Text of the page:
But if there is no permanent self, what is it that is reborn? It is karmic residue alone.

In his second sermon, the Buddha explains that what we think of as the self is only a collection of personality traits (skandhas):

They create the impression that there are both objects to be perceived and a person to perceive the objects, when in fact all of these objects are impermanent, constantly changing.

One of the clearest expressions of this basic Buddhist idea is demonstrated in a conversation between the monk Nāgasena and King Milinda, contained in the Milindapañha:

Nāgasena uses the example of a chariot to illustrate no self,

explaining to Milinda that although one can point to, ride, or see a chariot, it only exists insofar as it is a collection of parts—axles, wheels, reins, and so on—

- and that since no single part can be called the chariot, there is no essential, independent thing called a chariot, just as there is no essential, independent self.

Often called “the chain of conditioned arising” or “the chain of becoming,” pratītya-samutpāda (Pali, Paṭiccasamuppāda) is broken into 12 links and is one of the most important Buddhist doctrines, one about which Buddha’s disciple Sāriputta says,

Whoever understands conditioned arising understands the dharma.”

This is a more elaborate understanding of karma and Samsāra, a vision of cause and effect in which everything in the world is dependent on some other thing for its existence, succinctly expressed in this simple formula, which occurs in any number of Pali texts:

When this is, that is / This arising, that arises /
When this is not, that is not / This ceasing, that ceases

In other words, one thing begets another. Birth begets life, which begets decay, which begets death, which begets birth, and around and around.

To get out of the circle, one must break the chain somewhere, most efficiently at its weakest link, ignorance, which is done by applying oneself to mastering the dharma.

The Four Noble Truths is really the doctrinal foundation of Buddhism, a kind of basic blueprint of the Buddha’s teachings, delivered in his first sermon at Sarnath after attaining enlightenment.

The 1st Noble Truth, suffering (duhkha; Pali, dukkha), posits that suffering exists in the world.
This we see in the story of Siddhārtha in the palace:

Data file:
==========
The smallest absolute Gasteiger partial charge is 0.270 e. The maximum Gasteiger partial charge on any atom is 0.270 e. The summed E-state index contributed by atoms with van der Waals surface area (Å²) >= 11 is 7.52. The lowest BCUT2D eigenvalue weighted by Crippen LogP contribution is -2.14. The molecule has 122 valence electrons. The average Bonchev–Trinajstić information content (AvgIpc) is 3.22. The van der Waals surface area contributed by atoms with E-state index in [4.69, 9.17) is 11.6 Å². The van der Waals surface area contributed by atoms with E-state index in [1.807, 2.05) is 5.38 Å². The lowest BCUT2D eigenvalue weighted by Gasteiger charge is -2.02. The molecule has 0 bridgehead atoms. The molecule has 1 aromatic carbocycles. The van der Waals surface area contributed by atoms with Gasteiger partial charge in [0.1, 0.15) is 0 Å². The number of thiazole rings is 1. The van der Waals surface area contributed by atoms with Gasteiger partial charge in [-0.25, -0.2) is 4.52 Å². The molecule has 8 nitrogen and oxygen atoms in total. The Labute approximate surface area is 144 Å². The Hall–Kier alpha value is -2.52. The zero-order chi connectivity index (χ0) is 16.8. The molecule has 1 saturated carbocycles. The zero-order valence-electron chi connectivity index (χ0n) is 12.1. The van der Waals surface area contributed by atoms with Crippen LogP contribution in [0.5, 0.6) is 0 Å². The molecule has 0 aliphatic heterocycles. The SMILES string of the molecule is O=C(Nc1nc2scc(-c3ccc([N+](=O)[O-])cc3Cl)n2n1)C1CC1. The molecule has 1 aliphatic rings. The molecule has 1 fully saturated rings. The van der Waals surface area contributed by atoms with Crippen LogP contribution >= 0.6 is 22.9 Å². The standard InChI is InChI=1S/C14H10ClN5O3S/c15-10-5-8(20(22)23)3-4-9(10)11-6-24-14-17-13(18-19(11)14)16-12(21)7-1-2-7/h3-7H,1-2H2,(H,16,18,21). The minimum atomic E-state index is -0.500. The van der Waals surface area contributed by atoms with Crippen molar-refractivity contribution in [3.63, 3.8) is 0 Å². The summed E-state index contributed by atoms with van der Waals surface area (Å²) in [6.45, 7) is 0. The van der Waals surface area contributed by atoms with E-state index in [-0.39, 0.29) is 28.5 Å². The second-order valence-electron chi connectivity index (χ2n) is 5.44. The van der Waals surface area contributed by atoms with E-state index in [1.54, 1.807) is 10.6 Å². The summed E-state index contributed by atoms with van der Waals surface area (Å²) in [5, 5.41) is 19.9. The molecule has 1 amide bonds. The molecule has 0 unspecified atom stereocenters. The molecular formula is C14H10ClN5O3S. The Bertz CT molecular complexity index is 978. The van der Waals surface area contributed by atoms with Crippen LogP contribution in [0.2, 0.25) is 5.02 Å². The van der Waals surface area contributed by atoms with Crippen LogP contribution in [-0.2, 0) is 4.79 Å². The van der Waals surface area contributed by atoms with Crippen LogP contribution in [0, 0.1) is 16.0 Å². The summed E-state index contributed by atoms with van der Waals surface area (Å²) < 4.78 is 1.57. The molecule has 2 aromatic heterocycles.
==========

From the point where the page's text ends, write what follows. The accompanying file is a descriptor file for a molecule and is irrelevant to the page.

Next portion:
The young prince is made aware that the world is not all wonderful, as it appears to be in the palace, but in fact that the rosy life was just an illusion.

In the first sermon, the Buddha says that birth is duhkha, old age is duhkha, sickness is duhkha, death is duhkha—in fact, everything is duhkha, including things that seem to be pleasurable.

The first Noble Truth is intended not to engender a pessimistic worldview in Buddhists but, rather, to alert them to the reality of the world and to promote a clear, truthful view of that world.

Furthermore, the response to the reality of suffering, as we see clearly in the Buddha’s own desire to realize and share the dharma, is to show compassion (karuṇā) and kindness (maitrī) to all living beings.

The second Noble Truth is the arising (samudaya) of suffering:

Since suffering exists, the Buddha posits, it must have a cause, which is most simply expressed as taṇhā (thirst or desire). This thirst takes many forms: the desire for life, for things, for love.

Although on its face this, too, may seem to engender a pessimistic worldview, in which the individual must stifle all sensual pleasure,

it is important again to stress that the Buddha advocates a middle path, between sensual indulgence and extreme asceticism.

Pleasurable experiences should be experienced for what they are, without grasping:

Indeed, the Buddha pronounces that it is precisely because humans mindlessly grasp things and experiences, always rushing to the next, that they fail to fully experience their lives, including that which is pleasurable.

The point then is not to deny the sensual but to fully experience sensations and thoughts as they are happening.

The third Noble Truth is cessation (nirodha) of suffering. Just as the Buddha saw that if suffering exists it must logically have an origin, so, too, must it have an end:

The end of duhkha is, logically, related to its source; nirodha comes as a result of ending craving, of stopping the grasping after things that are impermanent. When one stops grasping, one stops generating karma, and it is karma and karma alone that keeps beings trapped in Samsāra.

The absolute elimination of karma is Nirvāna, eternal freedom from the bondage of Samsāra.

Of all Buddhist concepts, Nirvāna has perhaps been the most misunderstood:

Although it is frequently equated with heaven or described as a state of bliss, Nirvāna is actually the absence of all states:

The Sanskrit word literally means “to blow out, to extinguish,” as one would blow out a candle. Nirvāna then refers to the absolute elimination of karma.